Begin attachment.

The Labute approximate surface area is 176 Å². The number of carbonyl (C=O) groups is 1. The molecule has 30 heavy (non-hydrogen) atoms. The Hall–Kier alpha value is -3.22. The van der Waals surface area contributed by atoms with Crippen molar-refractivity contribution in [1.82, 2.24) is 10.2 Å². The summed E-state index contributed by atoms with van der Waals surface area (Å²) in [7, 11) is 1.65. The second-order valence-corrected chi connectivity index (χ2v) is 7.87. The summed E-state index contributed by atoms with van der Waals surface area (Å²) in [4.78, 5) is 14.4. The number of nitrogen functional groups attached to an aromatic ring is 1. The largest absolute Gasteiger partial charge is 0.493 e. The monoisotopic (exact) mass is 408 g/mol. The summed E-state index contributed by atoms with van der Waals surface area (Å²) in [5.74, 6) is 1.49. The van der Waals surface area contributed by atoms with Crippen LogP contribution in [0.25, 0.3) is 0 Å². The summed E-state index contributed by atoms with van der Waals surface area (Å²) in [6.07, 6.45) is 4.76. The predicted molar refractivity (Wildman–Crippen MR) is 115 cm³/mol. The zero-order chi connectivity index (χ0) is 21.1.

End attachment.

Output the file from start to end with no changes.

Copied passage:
The Labute approximate surface area is 176 Å². The number of carbonyl (C=O) groups is 1. The molecule has 30 heavy (non-hydrogen) atoms. The Hall–Kier alpha value is -3.22. The van der Waals surface area contributed by atoms with Crippen molar-refractivity contribution in [1.82, 2.24) is 10.2 Å². The summed E-state index contributed by atoms with van der Waals surface area (Å²) in [7, 11) is 1.65. The second-order valence-corrected chi connectivity index (χ2v) is 7.87. The summed E-state index contributed by atoms with van der Waals surface area (Å²) in [4.78, 5) is 14.4. The number of nitrogen functional groups attached to an aromatic ring is 1. The largest absolute Gasteiger partial charge is 0.493 e. The monoisotopic (exact) mass is 408 g/mol. The summed E-state index contributed by atoms with van der Waals surface area (Å²) in [5.74, 6) is 1.49. The van der Waals surface area contributed by atoms with Crippen LogP contribution in [0.25, 0.3) is 0 Å². The summed E-state index contributed by atoms with van der Waals surface area (Å²) in [6.07, 6.45) is 4.76. The predicted molar refractivity (Wildman–Crippen MR) is 115 cm³/mol. The zero-order chi connectivity index (χ0) is 21.1.